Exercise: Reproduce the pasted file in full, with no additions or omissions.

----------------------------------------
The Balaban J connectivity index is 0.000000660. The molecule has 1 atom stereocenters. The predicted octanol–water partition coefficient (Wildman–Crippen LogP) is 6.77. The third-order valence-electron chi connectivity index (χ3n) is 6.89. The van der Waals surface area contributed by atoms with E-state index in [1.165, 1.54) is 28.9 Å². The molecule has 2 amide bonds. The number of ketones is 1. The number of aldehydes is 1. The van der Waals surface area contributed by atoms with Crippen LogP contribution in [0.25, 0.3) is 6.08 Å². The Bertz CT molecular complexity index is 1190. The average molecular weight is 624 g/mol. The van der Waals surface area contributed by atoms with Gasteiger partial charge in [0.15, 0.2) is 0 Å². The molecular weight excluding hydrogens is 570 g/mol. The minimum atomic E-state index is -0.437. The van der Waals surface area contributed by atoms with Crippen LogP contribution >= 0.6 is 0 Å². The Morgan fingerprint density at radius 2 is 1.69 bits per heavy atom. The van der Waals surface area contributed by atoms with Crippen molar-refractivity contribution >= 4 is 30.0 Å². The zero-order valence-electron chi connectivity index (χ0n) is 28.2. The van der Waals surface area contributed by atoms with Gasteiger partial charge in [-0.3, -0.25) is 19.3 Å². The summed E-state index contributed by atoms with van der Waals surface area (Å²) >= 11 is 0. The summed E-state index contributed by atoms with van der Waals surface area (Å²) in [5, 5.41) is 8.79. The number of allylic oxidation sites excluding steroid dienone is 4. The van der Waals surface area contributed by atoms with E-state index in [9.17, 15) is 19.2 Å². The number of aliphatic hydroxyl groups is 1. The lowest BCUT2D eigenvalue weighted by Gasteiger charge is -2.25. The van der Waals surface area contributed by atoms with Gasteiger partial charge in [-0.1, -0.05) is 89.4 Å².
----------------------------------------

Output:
The Balaban J connectivity index is 0.000000660. The molecule has 1 atom stereocenters. The predicted octanol–water partition coefficient (Wildman–Crippen LogP) is 6.77. The third-order valence-electron chi connectivity index (χ3n) is 6.89. The van der Waals surface area contributed by atoms with E-state index in [1.165, 1.54) is 28.9 Å². The molecule has 2 amide bonds. The number of ketones is 1. The number of aldehydes is 1. The van der Waals surface area contributed by atoms with Crippen LogP contribution in [0.25, 0.3) is 6.08 Å². The Bertz CT molecular complexity index is 1190. The average molecular weight is 624 g/mol. The van der Waals surface area contributed by atoms with Gasteiger partial charge in [0.15, 0.2) is 0 Å². The molecular weight excluding hydrogens is 570 g/mol. The minimum atomic E-state index is -0.437. The van der Waals surface area contributed by atoms with Crippen LogP contribution >= 0.6 is 0 Å². The Morgan fingerprint density at radius 2 is 1.69 bits per heavy atom. The van der Waals surface area contributed by atoms with Crippen molar-refractivity contribution >= 4 is 30.0 Å². The zero-order valence-electron chi connectivity index (χ0n) is 28.2. The van der Waals surface area contributed by atoms with Gasteiger partial charge in [-0.3, -0.25) is 19.3 Å². The summed E-state index contributed by atoms with van der Waals surface area (Å²) >= 11 is 0. The summed E-state index contributed by atoms with van der Waals surface area (Å²) in [5, 5.41) is 8.79. The number of allylic oxidation sites excluding steroid dienone is 4. The van der Waals surface area contributed by atoms with E-state index in [9.17, 15) is 19.2 Å². The number of aliphatic hydroxyl groups is 1. The lowest BCUT2D eigenvalue weighted by Gasteiger charge is -2.25. The van der Waals surface area contributed by atoms with Gasteiger partial charge in [-0.1, -0.05) is 89.4 Å².